I was reading an article by two Harvard Astrophysicists, which mentioned the following:
"We value gold for many reasons: its beauty, its usefulness as jewelry, and its rarity. Gold is rare on Earth in part because it's also rare in the universe. Unlike elements like carbon or iron, it cannot be created within a star. Instead, it must be born in a more cataclysmic event - like one that occurred last month known as a short gamma-ray burst (GRB). "
From this, it is clear that what they are saying is that gold cannot be formed on earth, let alone in stars, and further, that the only event it can be formed by is a "cataclysmic event" like a "gamma-ray burst". Moreover, why can gold only form in outer space and not on earth? How did they conclude this?
My questions are simple, and should occur to anyone who reads this and doesn't know the answer: First, how did they conclude that gold can only be formed in a cataclysmic event? No explanation or even a hint of an explanation is provided, it is just stated.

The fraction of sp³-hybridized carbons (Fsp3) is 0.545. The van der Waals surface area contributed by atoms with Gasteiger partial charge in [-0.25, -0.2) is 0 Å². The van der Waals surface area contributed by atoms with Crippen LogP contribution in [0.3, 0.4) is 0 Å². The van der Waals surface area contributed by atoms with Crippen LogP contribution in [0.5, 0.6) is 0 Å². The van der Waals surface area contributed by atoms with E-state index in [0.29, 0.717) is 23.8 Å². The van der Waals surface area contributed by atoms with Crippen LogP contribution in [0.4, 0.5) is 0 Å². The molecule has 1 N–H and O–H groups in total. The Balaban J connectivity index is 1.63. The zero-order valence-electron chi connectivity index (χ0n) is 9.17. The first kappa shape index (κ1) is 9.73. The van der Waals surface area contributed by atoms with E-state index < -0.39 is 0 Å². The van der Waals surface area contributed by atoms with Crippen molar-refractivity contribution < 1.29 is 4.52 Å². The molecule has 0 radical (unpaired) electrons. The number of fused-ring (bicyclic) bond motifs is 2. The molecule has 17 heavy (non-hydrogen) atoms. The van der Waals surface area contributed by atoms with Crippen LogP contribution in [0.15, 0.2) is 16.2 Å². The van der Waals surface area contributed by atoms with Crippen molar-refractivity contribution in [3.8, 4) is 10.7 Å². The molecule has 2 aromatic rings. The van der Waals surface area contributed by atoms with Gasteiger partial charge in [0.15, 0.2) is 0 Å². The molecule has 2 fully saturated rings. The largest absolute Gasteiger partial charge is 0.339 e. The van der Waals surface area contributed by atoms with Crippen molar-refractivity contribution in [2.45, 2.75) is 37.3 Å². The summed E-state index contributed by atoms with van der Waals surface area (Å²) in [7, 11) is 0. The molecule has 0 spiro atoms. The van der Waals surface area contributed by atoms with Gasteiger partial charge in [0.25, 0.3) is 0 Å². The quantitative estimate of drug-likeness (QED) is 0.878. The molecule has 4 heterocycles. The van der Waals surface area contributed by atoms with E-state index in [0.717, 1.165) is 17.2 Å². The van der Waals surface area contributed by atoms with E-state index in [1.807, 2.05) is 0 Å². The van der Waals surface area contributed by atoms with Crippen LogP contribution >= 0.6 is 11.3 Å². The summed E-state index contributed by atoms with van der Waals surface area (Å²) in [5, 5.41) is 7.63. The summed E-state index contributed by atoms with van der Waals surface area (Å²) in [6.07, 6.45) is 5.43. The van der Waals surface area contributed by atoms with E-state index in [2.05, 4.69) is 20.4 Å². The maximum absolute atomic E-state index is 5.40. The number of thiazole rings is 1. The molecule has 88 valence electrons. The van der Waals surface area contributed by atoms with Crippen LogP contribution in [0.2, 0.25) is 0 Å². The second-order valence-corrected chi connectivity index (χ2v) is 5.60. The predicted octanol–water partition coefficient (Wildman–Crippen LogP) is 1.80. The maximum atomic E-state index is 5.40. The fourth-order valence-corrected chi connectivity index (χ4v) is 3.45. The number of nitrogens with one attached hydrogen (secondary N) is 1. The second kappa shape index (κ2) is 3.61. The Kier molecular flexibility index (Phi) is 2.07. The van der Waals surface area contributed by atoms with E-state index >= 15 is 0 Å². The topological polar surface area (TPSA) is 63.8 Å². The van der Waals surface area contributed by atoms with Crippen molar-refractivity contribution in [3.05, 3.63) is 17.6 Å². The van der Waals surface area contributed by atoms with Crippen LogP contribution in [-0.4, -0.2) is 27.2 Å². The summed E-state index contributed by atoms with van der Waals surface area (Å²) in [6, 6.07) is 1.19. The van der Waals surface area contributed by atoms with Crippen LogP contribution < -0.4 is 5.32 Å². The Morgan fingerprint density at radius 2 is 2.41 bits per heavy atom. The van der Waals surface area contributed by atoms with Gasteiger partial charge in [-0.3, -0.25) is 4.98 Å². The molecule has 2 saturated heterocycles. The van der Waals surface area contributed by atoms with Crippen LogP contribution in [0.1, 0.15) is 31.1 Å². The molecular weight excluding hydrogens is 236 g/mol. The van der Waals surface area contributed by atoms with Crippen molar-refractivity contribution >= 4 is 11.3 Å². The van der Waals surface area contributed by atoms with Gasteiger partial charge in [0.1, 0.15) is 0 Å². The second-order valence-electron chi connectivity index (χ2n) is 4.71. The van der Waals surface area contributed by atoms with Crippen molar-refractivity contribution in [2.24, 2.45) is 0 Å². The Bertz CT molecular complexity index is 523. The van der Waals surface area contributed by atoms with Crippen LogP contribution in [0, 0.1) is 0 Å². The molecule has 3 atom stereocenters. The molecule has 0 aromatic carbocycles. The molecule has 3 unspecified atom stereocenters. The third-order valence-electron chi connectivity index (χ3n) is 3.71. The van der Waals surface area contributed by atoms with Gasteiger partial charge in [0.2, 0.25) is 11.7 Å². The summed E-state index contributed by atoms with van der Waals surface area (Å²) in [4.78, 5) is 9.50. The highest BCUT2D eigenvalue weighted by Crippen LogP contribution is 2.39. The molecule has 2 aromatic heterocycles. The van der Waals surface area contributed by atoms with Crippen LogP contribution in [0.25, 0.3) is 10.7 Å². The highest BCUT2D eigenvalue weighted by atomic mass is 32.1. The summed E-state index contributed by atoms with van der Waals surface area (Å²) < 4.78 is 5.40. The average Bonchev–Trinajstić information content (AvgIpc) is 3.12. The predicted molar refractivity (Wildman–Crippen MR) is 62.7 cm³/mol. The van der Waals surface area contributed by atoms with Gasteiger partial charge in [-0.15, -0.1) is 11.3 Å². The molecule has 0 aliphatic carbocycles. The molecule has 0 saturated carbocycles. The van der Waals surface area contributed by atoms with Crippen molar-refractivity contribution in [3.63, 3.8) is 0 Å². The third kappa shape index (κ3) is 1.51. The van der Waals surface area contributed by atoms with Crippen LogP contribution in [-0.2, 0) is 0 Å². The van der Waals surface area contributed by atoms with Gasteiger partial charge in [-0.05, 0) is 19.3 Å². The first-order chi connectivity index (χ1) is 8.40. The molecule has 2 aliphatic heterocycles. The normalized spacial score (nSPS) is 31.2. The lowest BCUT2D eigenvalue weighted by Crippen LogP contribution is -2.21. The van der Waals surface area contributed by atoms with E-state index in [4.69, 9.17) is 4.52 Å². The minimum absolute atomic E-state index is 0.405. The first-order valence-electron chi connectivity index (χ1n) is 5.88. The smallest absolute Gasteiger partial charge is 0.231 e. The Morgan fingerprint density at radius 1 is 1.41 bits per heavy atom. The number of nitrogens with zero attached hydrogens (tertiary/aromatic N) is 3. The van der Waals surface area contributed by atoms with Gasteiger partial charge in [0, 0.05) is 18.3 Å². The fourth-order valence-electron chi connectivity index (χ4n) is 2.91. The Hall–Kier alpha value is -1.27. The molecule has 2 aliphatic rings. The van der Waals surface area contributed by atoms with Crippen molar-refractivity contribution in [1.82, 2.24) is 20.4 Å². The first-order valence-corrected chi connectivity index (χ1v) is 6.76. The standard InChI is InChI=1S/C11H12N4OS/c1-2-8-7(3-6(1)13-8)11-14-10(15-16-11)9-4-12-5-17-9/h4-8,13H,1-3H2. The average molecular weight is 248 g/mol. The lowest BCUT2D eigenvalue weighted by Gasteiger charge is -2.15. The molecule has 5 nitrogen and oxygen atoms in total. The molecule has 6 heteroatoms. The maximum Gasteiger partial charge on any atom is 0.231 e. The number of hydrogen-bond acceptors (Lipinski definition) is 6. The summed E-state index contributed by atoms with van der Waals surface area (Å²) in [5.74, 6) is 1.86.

Second: Is this a special property of gold (and therefore may possibly account for the "superiority" of its properties to other metals) or does the same hold true for other metals, such as silver, copper, iron etc. Or perhaps these other metals are not like gold and are produced on earth? Or maybe it depends on their relative sophistication, so that silver can, unlike gold, can be formed both in cataclysmic-events as well as stars, while iron (say) can be formed even on earth?
(I should add that I only know basic "school" (non-calculus!) physics and so any errors in the above are due to my own lack of knowledge.)